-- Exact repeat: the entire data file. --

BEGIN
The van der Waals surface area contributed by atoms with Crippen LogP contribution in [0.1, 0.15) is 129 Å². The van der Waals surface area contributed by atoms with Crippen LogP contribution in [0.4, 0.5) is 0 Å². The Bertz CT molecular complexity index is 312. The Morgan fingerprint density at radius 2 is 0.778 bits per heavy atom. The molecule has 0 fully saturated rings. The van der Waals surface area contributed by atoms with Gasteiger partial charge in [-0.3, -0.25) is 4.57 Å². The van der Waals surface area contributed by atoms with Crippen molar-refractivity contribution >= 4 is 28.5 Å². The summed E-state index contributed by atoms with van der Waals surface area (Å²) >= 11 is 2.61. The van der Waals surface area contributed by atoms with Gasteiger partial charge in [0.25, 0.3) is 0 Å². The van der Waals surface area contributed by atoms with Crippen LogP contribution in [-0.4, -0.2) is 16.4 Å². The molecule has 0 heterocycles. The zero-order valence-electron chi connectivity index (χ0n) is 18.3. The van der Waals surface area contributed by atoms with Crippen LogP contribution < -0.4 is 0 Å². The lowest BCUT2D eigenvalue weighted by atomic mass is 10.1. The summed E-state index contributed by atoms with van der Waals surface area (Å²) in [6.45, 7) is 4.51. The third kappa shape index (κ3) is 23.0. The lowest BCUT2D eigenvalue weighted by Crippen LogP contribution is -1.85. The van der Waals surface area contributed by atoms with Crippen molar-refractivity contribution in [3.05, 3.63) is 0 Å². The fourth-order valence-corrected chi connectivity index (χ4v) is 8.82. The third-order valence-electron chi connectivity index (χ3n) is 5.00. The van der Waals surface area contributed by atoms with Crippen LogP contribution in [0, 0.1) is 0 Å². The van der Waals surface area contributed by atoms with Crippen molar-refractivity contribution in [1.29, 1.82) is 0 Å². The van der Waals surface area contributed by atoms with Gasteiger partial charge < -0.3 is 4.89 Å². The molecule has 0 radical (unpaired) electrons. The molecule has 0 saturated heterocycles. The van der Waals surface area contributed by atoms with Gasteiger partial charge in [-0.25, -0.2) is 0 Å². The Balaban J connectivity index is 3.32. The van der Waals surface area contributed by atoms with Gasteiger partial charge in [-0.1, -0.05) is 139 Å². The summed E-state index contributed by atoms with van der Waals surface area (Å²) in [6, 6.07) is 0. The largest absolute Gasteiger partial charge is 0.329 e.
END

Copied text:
The van der Waals surface area contributed by atoms with Crippen LogP contribution in [0.1, 0.15) is 129 Å². The van der Waals surface area contributed by atoms with Crippen LogP contribution in [0.4, 0.5) is 0 Å². The Bertz CT molecular complexity index is 312. The Morgan fingerprint density at radius 2 is 0.778 bits per heavy atom. The molecule has 0 fully saturated rings. The van der Waals surface area contributed by atoms with Gasteiger partial charge in [-0.3, -0.25) is 4.57 Å². The van der Waals surface area contributed by atoms with Crippen molar-refractivity contribution >= 4 is 28.5 Å². The summed E-state index contributed by atoms with van der Waals surface area (Å²) >= 11 is 2.61. The van der Waals surface area contributed by atoms with Gasteiger partial charge in [0.25, 0.3) is 0 Å². The van der Waals surface area contributed by atoms with Crippen LogP contribution in [-0.4, -0.2) is 16.4 Å². The molecule has 0 heterocycles. The zero-order valence-electron chi connectivity index (χ0n) is 18.3. The van der Waals surface area contributed by atoms with Crippen LogP contribution < -0.4 is 0 Å². The lowest BCUT2D eigenvalue weighted by atomic mass is 10.1. The summed E-state index contributed by atoms with van der Waals surface area (Å²) in [6.45, 7) is 4.51. The third kappa shape index (κ3) is 23.0. The lowest BCUT2D eigenvalue weighted by Crippen LogP contribution is -1.85. The van der Waals surface area contributed by atoms with Crippen molar-refractivity contribution in [3.05, 3.63) is 0 Å². The fourth-order valence-corrected chi connectivity index (χ4v) is 8.82. The third-order valence-electron chi connectivity index (χ3n) is 5.00. The van der Waals surface area contributed by atoms with Crippen LogP contribution in [0, 0.1) is 0 Å². The van der Waals surface area contributed by atoms with Crippen molar-refractivity contribution in [1.29, 1.82) is 0 Å². The van der Waals surface area contributed by atoms with Gasteiger partial charge < -0.3 is 4.89 Å². The molecule has 0 radical (unpaired) electrons. The molecule has 0 saturated heterocycles. The van der Waals surface area contributed by atoms with Gasteiger partial charge in [-0.25, -0.2) is 0 Å². The Balaban J connectivity index is 3.32. The van der Waals surface area contributed by atoms with Gasteiger partial charge in [-0.1, -0.05) is 139 Å². The summed E-state index contributed by atoms with van der Waals surface area (Å²) in [6, 6.07) is 0. The largest absolute Gasteiger partial charge is 0.329 e.